The article’s stark headline speaks for itself, with the print visually representing the dramatic nature of the announcement. Just over a year after receiving Minister Collins’ order to refrain from broadcasting prohibited material, the entire RTÉ Authority was ‘sacked’ and the senior executives of the RTÉ staff, such as Director-General T. P. Hardiman, faced potential disciplinary action and removal from their positions within RTÉ. This was the ultimate demonstration of the power and control the government had over RTÉ and the full extent of what Section 31 was capable of achieving. According to Collins this was an ‘exercise in democracy’ in an effort to protect the ‘community’ of Ireland from potentially dangerous political viewpoints. (The Irish Times, 25 November 1972).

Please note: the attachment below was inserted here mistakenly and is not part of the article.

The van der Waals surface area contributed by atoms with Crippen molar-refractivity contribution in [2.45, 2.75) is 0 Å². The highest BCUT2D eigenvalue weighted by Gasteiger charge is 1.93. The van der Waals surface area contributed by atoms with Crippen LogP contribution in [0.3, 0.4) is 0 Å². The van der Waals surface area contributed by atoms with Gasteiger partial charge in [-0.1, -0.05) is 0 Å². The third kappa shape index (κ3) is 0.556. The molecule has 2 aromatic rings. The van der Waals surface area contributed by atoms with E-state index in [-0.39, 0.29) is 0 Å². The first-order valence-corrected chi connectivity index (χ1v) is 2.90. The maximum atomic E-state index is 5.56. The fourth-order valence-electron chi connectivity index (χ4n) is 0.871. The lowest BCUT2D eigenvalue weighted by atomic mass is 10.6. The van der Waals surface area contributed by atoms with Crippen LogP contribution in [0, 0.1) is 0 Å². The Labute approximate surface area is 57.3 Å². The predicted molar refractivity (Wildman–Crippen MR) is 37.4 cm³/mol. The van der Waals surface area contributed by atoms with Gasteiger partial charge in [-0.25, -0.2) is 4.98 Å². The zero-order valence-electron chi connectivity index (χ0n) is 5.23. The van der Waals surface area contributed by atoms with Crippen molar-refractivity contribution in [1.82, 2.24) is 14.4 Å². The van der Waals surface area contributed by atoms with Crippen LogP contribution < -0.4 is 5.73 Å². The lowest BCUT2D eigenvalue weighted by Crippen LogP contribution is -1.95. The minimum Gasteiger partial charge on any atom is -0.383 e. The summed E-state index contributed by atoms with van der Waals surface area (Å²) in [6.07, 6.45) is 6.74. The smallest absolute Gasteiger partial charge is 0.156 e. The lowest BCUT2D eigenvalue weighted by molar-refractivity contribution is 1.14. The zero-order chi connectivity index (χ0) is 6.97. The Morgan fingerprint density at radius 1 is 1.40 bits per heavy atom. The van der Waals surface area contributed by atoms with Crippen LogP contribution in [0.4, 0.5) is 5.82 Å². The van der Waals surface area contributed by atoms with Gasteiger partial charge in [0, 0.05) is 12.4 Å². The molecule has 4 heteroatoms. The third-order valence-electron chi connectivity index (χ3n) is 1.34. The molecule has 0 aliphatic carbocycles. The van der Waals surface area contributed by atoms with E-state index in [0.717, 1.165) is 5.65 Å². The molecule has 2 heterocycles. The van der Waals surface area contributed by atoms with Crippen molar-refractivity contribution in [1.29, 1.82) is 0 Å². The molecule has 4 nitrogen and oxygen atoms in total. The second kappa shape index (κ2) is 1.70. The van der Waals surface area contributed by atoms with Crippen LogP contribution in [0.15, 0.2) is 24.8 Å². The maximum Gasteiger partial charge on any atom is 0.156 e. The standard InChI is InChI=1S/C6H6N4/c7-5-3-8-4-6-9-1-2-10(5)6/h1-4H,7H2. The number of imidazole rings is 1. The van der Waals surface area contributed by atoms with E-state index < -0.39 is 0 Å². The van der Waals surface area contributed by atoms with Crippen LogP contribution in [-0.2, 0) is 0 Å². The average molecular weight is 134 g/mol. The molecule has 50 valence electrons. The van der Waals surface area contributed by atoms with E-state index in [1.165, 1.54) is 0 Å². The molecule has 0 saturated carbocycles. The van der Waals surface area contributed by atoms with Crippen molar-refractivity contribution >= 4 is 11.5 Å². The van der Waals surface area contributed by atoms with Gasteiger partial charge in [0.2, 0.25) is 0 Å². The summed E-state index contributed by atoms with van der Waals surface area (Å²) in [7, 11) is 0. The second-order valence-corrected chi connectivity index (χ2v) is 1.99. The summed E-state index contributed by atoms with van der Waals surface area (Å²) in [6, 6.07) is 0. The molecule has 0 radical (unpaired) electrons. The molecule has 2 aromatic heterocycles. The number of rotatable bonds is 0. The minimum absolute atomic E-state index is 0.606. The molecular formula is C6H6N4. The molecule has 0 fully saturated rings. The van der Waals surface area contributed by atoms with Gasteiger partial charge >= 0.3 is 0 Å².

The following year would see the formation of a new Fine Gael/Labour coalition government and the appointing of a new Minister for Posts and Telegraphs, Conor Cruise O’Brien. Cruise O’Brien would go on to be interviewed by 7 Days presenter Brian Farrell on 11 May 1973 stating his position on the role of Section 31 in Irish broadcasting legislation. If you are interested to hear some of this interview, you can follow the link to hear an extract: https://www.rte.ie/archives/2018/0504/960240-rte-and-section-31/.
A New Look Section 31
31.—(1) The Minister may direct the Authority in writing to refrain from broadcasting any particular matter or matter of any particular class, and the Authority shall comply with the direction.‘Section 31.1’, Broadcasting Authority Act, 1960.